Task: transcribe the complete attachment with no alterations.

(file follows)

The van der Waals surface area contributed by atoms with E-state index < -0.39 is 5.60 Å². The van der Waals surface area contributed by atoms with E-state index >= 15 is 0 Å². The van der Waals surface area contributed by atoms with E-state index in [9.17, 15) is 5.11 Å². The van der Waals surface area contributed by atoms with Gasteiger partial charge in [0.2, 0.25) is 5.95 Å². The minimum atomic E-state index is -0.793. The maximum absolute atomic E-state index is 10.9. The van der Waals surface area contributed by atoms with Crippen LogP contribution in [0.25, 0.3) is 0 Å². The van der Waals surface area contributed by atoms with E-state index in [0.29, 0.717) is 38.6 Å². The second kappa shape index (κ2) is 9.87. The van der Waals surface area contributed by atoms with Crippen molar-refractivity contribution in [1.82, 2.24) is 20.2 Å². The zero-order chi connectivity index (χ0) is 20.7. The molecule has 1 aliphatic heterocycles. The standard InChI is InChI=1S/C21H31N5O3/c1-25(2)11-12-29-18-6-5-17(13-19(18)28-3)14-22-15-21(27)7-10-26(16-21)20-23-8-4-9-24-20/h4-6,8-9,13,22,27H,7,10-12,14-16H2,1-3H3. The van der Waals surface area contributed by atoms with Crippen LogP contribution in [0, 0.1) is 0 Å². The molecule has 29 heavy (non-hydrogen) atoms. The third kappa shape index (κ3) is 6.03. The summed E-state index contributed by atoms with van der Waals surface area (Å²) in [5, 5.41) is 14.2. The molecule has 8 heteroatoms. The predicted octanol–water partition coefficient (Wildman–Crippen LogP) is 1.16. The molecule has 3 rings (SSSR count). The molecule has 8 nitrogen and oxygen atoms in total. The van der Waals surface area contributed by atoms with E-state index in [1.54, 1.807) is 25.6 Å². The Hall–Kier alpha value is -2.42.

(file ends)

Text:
The van der Waals surface area contributed by atoms with E-state index < -0.39 is 5.60 Å². The van der Waals surface area contributed by atoms with E-state index >= 15 is 0 Å². The van der Waals surface area contributed by atoms with E-state index in [9.17, 15) is 5.11 Å². The van der Waals surface area contributed by atoms with Gasteiger partial charge in [0.2, 0.25) is 5.95 Å². The minimum atomic E-state index is -0.793. The maximum absolute atomic E-state index is 10.9. The van der Waals surface area contributed by atoms with Crippen LogP contribution in [0.25, 0.3) is 0 Å². The van der Waals surface area contributed by atoms with E-state index in [0.29, 0.717) is 38.6 Å². The second kappa shape index (κ2) is 9.87. The van der Waals surface area contributed by atoms with Crippen molar-refractivity contribution in [1.82, 2.24) is 20.2 Å². The zero-order chi connectivity index (χ0) is 20.7. The molecule has 1 aliphatic heterocycles. The standard InChI is InChI=1S/C21H31N5O3/c1-25(2)11-12-29-18-6-5-17(13-19(18)28-3)14-22-15-21(27)7-10-26(16-21)20-23-8-4-9-24-20/h4-6,8-9,13,22,27H,7,10-12,14-16H2,1-3H3. The van der Waals surface area contributed by atoms with Crippen LogP contribution in [0, 0.1) is 0 Å². The molecule has 29 heavy (non-hydrogen) atoms. The third kappa shape index (κ3) is 6.03. The summed E-state index contributed by atoms with van der Waals surface area (Å²) in [5, 5.41) is 14.2. The molecule has 8 heteroatoms. The predicted octanol–water partition coefficient (Wildman–Crippen LogP) is 1.16. The molecule has 3 rings (SSSR count). The molecule has 8 nitrogen and oxygen atoms in total. The van der Waals surface area contributed by atoms with E-state index in [1.54, 1.807) is 25.6 Å². The Hall–Kier alpha value is -2.42.